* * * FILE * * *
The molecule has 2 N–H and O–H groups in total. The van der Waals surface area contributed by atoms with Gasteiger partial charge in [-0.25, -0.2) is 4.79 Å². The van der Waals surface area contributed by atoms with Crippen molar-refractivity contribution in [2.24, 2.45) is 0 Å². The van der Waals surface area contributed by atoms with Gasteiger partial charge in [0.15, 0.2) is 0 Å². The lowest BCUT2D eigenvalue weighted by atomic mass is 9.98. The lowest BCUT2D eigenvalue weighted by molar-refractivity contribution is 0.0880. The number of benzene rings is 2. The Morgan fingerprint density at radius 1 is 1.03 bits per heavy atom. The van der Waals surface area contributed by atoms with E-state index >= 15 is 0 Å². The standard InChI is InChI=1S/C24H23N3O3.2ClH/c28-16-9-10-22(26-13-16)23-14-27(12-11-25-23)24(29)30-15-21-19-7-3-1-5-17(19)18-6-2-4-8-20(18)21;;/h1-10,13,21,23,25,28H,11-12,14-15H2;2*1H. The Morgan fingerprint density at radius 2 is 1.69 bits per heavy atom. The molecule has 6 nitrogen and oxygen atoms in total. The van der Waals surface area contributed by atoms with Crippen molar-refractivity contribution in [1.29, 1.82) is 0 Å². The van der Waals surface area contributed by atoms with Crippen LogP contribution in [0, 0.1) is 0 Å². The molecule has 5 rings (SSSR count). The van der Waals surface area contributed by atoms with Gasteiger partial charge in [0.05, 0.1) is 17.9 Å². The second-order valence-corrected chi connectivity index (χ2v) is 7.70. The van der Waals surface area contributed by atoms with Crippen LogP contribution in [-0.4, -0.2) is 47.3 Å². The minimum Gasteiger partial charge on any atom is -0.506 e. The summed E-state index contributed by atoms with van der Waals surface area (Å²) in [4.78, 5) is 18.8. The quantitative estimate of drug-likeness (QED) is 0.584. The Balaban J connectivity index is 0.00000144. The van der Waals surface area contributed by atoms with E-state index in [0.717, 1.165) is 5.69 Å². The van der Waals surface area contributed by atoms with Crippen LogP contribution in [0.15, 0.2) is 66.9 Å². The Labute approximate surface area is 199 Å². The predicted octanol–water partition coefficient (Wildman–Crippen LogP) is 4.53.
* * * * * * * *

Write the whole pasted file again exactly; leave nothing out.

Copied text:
The molecule has 2 N–H and O–H groups in total. The van der Waals surface area contributed by atoms with Gasteiger partial charge in [-0.25, -0.2) is 4.79 Å². The van der Waals surface area contributed by atoms with Crippen molar-refractivity contribution in [2.24, 2.45) is 0 Å². The van der Waals surface area contributed by atoms with Gasteiger partial charge in [0.15, 0.2) is 0 Å². The lowest BCUT2D eigenvalue weighted by atomic mass is 9.98. The lowest BCUT2D eigenvalue weighted by molar-refractivity contribution is 0.0880. The number of benzene rings is 2. The Morgan fingerprint density at radius 1 is 1.03 bits per heavy atom. The van der Waals surface area contributed by atoms with E-state index >= 15 is 0 Å². The standard InChI is InChI=1S/C24H23N3O3.2ClH/c28-16-9-10-22(26-13-16)23-14-27(12-11-25-23)24(29)30-15-21-19-7-3-1-5-17(19)18-6-2-4-8-20(18)21;;/h1-10,13,21,23,25,28H,11-12,14-15H2;2*1H. The Morgan fingerprint density at radius 2 is 1.69 bits per heavy atom. The molecule has 6 nitrogen and oxygen atoms in total. The van der Waals surface area contributed by atoms with Crippen molar-refractivity contribution in [1.29, 1.82) is 0 Å². The van der Waals surface area contributed by atoms with Crippen LogP contribution in [0, 0.1) is 0 Å². The molecule has 5 rings (SSSR count). The van der Waals surface area contributed by atoms with Gasteiger partial charge in [0.05, 0.1) is 17.9 Å². The second-order valence-corrected chi connectivity index (χ2v) is 7.70. The van der Waals surface area contributed by atoms with Crippen LogP contribution in [-0.4, -0.2) is 47.3 Å². The minimum Gasteiger partial charge on any atom is -0.506 e. The summed E-state index contributed by atoms with van der Waals surface area (Å²) in [4.78, 5) is 18.8. The quantitative estimate of drug-likeness (QED) is 0.584. The Balaban J connectivity index is 0.00000144. The van der Waals surface area contributed by atoms with E-state index in [0.717, 1.165) is 5.69 Å². The van der Waals surface area contributed by atoms with Crippen LogP contribution in [0.15, 0.2) is 66.9 Å². The Labute approximate surface area is 199 Å². The predicted octanol–water partition coefficient (Wildman–Crippen LogP) is 4.53.